Scripps is renowned for its research fleet, one of the largest in the world, and is set to receive another vessel, currently known by the working name AGOR-28, in 2015. But robotics made up a large part of Khosla’s career portfolio at Carnegie Mellon and as a program manager at the federal Defense Advanced Research Projects Agency. He expressed a special regard for robotic programs at Scripps that complete ship-based measurements. Those range from Argo, a network of ocean-monitoring floats that were co-developed by Scripps scientists more than 20 years ago, to the unmanned aerial vehicles developed by Scripps climate and atmospheric scientist Veerabhadran Ramanathan to collect atmospheric data. Such unmanned systems serve to define “what the future of science will be,” said Khosla, but he noted that other Scripps programs such as the development of medicines and other natural products from the sea give UC San Diego an opportunity unique among American universities to create graduate programs that produce Ph.D.s that only it can deliver to the workforce.
Scripps’s Center for Marine Biotechnology and Biomedicine, which combs the oceans for these natural therapies, combines its strengths frequently in joint research with the university’s Moores Cancer Center and Skaggs School of Pharmacy and Pharmaceutical Sciences. To Khosla, it’s a prime example of the natural synergies that exist between academics at Scripps and the rest of campus that UC San Diego must exploit moving forward. One of the chancellor’s first stated goals is the creation of a strategic plan, an exercise of defining the university’s aspirations and constraints, then setting goals that will achieve the greatest benefit to the university and the rest of society.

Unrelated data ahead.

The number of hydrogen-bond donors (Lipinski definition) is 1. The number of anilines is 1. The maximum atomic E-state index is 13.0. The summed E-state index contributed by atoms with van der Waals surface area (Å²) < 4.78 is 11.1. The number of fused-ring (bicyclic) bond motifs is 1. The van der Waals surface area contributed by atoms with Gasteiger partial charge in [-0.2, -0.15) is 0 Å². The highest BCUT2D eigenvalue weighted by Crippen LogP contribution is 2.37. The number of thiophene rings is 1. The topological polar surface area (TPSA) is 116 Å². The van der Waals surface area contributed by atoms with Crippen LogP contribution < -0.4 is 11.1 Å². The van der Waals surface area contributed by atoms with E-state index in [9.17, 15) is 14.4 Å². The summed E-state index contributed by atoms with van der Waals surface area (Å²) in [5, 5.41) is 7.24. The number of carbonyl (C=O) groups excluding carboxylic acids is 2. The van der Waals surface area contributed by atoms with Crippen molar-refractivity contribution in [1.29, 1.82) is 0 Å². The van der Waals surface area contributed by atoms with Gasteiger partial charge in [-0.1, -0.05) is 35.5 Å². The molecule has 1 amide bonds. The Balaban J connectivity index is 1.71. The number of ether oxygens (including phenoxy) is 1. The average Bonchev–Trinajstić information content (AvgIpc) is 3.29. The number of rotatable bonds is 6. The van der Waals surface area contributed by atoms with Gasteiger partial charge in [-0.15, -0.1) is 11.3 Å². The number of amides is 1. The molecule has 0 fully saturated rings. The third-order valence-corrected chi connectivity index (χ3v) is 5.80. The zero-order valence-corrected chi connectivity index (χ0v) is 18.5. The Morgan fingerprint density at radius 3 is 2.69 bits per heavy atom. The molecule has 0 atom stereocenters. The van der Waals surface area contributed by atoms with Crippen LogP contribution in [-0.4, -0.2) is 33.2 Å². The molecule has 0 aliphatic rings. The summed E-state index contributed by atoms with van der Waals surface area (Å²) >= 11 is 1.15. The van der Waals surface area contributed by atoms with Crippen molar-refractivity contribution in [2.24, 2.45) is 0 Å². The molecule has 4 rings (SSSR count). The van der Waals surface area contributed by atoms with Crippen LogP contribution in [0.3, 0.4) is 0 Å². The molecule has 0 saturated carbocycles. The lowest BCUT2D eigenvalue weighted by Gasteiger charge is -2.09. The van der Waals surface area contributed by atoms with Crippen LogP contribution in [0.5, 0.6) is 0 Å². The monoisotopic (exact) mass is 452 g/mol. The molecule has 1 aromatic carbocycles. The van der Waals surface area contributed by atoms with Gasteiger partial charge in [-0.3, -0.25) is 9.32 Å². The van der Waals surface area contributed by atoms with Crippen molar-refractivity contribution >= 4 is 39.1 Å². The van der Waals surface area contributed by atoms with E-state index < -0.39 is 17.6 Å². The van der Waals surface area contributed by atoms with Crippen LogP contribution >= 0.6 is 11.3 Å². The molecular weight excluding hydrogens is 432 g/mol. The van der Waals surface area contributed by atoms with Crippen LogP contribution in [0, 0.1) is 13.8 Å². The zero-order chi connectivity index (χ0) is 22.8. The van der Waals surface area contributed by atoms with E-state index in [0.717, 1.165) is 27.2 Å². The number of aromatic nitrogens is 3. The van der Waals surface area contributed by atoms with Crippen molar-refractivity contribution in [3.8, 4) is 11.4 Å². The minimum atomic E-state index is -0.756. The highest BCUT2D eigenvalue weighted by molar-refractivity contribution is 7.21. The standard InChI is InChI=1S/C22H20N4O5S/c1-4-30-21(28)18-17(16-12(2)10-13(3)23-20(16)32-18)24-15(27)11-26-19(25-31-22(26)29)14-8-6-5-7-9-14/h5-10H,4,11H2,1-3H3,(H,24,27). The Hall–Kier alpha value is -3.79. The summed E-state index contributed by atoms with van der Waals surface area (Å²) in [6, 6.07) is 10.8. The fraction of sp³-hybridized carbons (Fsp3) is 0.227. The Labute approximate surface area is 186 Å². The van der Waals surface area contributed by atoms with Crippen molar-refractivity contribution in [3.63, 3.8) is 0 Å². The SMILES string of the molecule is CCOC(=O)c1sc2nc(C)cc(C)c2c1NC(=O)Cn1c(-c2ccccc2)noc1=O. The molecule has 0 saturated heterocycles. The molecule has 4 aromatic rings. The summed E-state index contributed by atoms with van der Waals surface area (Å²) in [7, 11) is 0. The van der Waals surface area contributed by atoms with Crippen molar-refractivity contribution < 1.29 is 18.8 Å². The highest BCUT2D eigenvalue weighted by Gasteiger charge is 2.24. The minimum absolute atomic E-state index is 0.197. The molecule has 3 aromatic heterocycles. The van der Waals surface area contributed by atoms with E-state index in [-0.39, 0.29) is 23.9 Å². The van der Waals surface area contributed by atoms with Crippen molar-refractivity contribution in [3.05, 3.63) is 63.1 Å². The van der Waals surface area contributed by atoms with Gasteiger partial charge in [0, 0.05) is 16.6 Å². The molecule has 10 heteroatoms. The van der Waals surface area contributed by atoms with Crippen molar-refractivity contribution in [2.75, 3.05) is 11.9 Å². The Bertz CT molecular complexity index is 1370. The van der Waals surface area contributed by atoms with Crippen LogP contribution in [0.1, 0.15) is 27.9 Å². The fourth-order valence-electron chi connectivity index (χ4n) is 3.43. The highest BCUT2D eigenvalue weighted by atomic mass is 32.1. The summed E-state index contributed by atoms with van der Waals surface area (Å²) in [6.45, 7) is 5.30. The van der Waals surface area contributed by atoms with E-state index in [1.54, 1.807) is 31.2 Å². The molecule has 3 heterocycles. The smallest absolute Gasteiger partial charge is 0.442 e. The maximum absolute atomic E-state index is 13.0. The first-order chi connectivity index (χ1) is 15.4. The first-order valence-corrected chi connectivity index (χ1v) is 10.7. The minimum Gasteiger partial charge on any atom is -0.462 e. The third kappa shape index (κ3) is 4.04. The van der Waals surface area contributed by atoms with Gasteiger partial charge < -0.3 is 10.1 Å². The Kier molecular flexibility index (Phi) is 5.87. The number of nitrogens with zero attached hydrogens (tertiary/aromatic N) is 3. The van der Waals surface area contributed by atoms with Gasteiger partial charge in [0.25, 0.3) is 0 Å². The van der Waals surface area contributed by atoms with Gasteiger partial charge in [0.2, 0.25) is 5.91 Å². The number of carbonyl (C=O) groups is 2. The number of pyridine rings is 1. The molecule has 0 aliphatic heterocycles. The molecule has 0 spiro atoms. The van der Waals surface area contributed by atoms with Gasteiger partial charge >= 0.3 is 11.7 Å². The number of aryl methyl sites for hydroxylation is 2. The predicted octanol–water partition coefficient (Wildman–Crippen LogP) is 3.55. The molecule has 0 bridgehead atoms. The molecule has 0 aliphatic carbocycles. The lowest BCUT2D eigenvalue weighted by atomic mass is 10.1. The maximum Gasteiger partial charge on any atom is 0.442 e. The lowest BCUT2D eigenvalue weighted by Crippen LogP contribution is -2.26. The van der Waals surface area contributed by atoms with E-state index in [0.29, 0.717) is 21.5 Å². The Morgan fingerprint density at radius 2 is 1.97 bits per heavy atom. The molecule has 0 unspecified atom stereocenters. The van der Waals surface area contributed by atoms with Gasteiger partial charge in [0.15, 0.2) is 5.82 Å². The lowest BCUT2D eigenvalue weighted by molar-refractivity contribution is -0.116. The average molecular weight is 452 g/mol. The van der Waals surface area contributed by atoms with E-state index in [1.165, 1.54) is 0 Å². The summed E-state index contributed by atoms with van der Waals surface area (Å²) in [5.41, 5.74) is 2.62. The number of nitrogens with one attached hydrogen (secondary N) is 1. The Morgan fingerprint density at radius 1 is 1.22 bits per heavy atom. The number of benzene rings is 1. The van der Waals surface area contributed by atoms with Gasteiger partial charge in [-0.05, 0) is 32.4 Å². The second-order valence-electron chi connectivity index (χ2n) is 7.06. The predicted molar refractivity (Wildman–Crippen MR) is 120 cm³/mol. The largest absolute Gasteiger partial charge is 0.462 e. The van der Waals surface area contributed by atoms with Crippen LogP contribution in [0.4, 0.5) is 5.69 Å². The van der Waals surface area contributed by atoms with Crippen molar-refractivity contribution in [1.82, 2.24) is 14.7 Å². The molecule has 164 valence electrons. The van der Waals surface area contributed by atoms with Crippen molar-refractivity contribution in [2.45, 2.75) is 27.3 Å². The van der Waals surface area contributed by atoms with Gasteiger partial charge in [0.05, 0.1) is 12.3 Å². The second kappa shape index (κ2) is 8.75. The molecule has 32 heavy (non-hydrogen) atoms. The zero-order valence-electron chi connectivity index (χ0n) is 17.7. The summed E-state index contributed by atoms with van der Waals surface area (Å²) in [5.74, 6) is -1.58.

The common goal of academics and researchers across campus, he said, will hopefully be to contribute to a strategic plan for the university in which “we are defining UC San Diego to be the entity that is being talked about and being ranked in the top 10 of the world.
“I can see that synergy between that type of work and the work being done in chemistry, work being done in engineering, work being done in the arts and humanities. To an outsider, it should all look seamless as one UC San Diego,” Khosla said.
Along with the rest of the University of California system, UC San Diego has had to balance the paring of services with increases in student fees as a response to declining help from the state of California. This year the system might face even more hard choices depending on the success of Proposition 30, a November ballot initiative that would temporarily raise sales and personal income taxes. If it fails, the University of California estimates it will have to absorb a $250 million blow to its budget this year and $125 million next year. That would add to a $900 million decrease in state funding over the past four years.